LawNews put a series of questions to Scentre Group in relation to its position on the proposed biometrics code, whether it would pause its use of SmartScreens until the regulatory environment became clearer and whether it would cease using the digital billboards if the proposed prohibition on targeted marketing were implemented. Scentre Group has yet to respond.

Scentre Group’s privacy policy states it may collect information from shoppers “passively using in-centre technologies such as SmartScreen advertising units, which utilise image-processing software to aggregate data such as shopper numbers and demographics. These technologies do not identify individual shoppers or record or retain images of individual shoppers.”



However, it’s likely most shoppers will not have read and understood the mall owner’s privacy policy, meaning their biometric data is likely being gathered without their knowledge. “The presumption that a shopper will have gone online, read and understood a mall’s privacy policy and consented to it before entering a public space like a mall is ridiculous,” says Consumer NZ chief executive Jon Duffy.

“It’s not ok to bury what you’re doing in some far-flung corner of the internet and call that disclosure. These companies need to do a better job of informing the public about their data collection and use.”

Auckland University associate professor Gehan Gunasekara, who co-founded the Privacy Foundation New Zealand, says Scentre Group’s use of SmartScreens is at the lower end of the spectrum of potential harm. “[But] this is the thin edge of the wedge. People might start to accept this kind of thing, but then the next thing is that you might be offered health products on the basis of the way you walk, or physical characteristics that suggest you have some kind of disease.”

Responding to Consumer NZ’s concerns, OPC said that “simply on ethical, trust and confidence grounds”, Scentre Group should inform customers it is targeting advertising based on real-time facial detection analysis of mall-goers. “This would allow customers the opportunity to make an informed choice about whether they wanted to be targeted in this way.”



The digital billboards were designed and developed in 2014 for Scentre Group’s BrandSpace division, which offers retailers and brands a range of marketing platforms to connect with a large customer audience, amounting to more than 535 million visits a year. French company Quividi, whose software is said to capture the biometrics of more than 1.5 billion people a month worldwide, helped with design and development.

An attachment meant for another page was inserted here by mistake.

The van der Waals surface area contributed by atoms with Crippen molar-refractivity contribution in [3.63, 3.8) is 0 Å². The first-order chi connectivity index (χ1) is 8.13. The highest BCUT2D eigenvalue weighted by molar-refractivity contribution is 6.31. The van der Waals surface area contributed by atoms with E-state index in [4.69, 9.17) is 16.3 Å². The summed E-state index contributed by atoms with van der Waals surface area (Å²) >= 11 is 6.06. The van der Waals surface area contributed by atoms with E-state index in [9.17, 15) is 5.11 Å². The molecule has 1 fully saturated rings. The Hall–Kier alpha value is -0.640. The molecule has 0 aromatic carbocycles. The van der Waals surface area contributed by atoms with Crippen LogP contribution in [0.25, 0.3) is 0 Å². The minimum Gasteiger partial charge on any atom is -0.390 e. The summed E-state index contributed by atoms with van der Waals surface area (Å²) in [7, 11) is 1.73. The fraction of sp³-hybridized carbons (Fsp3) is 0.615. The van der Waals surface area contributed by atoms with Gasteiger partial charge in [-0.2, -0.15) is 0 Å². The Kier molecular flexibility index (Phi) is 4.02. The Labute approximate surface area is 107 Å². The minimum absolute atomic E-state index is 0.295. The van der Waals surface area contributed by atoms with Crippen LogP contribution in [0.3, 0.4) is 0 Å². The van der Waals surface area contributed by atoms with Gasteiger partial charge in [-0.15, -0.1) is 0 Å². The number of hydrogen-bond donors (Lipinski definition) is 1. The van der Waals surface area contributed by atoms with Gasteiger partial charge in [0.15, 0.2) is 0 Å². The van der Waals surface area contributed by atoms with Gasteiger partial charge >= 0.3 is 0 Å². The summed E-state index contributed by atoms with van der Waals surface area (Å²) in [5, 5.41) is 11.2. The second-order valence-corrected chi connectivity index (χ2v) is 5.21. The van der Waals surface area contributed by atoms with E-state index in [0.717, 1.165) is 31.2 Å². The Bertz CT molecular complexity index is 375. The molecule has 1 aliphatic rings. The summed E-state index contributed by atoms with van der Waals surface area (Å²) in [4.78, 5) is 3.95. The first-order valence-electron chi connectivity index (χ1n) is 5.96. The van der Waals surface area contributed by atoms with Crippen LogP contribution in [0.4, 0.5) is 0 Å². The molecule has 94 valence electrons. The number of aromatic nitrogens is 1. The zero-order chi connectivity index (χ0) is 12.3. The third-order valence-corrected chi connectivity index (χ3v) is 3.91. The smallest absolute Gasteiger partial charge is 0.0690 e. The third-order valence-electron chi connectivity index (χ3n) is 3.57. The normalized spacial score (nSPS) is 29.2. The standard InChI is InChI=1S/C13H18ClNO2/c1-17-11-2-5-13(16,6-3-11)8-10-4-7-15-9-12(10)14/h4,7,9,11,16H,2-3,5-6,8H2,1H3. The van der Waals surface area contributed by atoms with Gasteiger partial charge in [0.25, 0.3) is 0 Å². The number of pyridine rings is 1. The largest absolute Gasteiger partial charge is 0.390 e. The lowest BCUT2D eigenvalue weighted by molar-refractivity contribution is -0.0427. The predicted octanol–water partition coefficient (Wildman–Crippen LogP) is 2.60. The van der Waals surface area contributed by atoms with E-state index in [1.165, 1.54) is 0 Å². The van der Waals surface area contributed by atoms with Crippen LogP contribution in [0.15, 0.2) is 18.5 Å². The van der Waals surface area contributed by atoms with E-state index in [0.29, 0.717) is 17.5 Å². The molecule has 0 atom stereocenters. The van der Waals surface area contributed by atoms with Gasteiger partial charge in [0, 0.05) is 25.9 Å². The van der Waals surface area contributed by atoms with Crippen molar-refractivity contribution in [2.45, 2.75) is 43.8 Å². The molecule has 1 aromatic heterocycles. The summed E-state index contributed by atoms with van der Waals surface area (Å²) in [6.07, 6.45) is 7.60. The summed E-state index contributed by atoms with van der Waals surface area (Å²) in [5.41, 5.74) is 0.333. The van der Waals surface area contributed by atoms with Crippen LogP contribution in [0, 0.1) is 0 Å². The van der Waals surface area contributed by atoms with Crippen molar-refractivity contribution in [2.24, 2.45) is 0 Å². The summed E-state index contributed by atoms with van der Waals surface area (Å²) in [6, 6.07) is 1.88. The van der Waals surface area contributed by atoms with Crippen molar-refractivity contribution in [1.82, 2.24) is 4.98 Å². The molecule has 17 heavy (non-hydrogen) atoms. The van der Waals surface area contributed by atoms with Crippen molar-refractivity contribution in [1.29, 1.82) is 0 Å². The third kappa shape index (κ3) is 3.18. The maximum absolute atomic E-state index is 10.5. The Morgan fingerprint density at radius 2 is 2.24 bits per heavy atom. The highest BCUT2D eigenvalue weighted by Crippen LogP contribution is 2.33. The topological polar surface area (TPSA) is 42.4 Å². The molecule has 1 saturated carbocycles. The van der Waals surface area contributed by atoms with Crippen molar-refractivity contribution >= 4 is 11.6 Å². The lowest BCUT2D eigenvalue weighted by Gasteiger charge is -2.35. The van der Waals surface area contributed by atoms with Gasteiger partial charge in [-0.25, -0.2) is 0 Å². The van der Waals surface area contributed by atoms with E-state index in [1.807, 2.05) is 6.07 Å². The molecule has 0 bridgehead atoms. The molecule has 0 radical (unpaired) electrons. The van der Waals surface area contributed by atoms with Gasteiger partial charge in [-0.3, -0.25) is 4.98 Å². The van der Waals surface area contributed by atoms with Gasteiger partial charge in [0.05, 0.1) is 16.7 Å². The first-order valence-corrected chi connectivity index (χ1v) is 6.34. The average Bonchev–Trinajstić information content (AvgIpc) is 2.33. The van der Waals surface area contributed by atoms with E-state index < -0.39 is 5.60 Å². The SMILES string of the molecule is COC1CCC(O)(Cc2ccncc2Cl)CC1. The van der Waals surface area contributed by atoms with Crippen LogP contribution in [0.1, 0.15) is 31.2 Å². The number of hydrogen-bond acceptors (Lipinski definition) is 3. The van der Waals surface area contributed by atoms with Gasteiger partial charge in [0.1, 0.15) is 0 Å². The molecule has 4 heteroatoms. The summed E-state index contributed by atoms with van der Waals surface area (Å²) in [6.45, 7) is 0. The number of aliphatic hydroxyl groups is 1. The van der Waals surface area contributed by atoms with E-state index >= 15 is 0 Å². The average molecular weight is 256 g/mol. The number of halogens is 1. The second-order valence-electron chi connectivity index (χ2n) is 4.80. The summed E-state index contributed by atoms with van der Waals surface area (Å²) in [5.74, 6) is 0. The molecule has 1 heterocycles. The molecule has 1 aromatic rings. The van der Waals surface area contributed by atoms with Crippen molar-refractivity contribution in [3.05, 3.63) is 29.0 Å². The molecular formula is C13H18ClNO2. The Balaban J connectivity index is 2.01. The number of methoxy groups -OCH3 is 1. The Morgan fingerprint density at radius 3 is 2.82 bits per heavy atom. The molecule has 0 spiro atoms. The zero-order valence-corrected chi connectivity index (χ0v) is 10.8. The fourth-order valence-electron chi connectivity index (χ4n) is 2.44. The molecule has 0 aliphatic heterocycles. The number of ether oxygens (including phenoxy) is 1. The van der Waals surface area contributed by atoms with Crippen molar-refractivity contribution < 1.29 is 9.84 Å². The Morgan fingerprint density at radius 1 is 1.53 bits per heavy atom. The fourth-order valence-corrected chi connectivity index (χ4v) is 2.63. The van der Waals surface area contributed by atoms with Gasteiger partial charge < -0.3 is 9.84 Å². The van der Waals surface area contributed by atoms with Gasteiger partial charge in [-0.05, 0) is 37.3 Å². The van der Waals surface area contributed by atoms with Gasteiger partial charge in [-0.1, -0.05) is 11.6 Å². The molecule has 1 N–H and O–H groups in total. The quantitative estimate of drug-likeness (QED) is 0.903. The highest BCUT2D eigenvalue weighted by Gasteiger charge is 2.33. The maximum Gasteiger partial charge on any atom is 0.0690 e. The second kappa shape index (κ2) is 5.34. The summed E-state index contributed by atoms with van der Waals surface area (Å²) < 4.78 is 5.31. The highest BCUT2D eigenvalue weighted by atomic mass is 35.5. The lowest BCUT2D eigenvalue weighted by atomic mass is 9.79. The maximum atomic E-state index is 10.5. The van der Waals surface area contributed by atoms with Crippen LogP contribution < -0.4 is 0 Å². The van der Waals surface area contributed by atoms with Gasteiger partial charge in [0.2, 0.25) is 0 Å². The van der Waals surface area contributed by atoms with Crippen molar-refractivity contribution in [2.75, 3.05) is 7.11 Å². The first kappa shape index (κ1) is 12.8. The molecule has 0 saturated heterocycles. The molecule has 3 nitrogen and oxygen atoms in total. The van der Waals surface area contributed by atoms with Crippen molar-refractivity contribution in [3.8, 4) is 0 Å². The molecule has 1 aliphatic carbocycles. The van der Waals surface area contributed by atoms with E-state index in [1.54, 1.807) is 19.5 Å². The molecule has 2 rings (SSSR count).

Quividi says its technology relies not on facial recognition technology, which can recognise and identify individuals, but on facial detection instead, which determines only if an anonymous individual is looking at a given point of interest, the time they stayed engaged and an estimation of their basic demographic features.

The billboards can yield higher engagement and cut-through. Optus, Australia’s second-largest telecommunications group, tested Quividi’s platform across Westfield’s shopping malls in Australia by presenting shoppers with Samsung’s Galaxy S10 smartphone advertisements.

Messages were tailored to men and women of different ages – women aged 44 and under were shown the slogan “With enough data for your insta-habit” while those over 45 were told they would have enough data to “shop till you drop”.

The targeted messages had nearly two-thirds more watchers per play than the network benchmark, were almost one-third more efficient at reaching the target audience and the average attention time increased by 29% – all with the purpose of converting attention into greater sales.

“We can place brands where they can influence, engage and convert real humans who are ready to spend right now,” said BrandSpace sales group manager Lauren Mullane in a video explainer. Any final code will not simply provide guidance as it will be legally effective against the information, agencies, activities or sectors that it covers. Any breaches of the code have the same effect as a breach of the Privacy Act. Individuals can complain to the commissioner about breaches of the code and the commissioner can use compliance powers under the Act to enforce the code. ■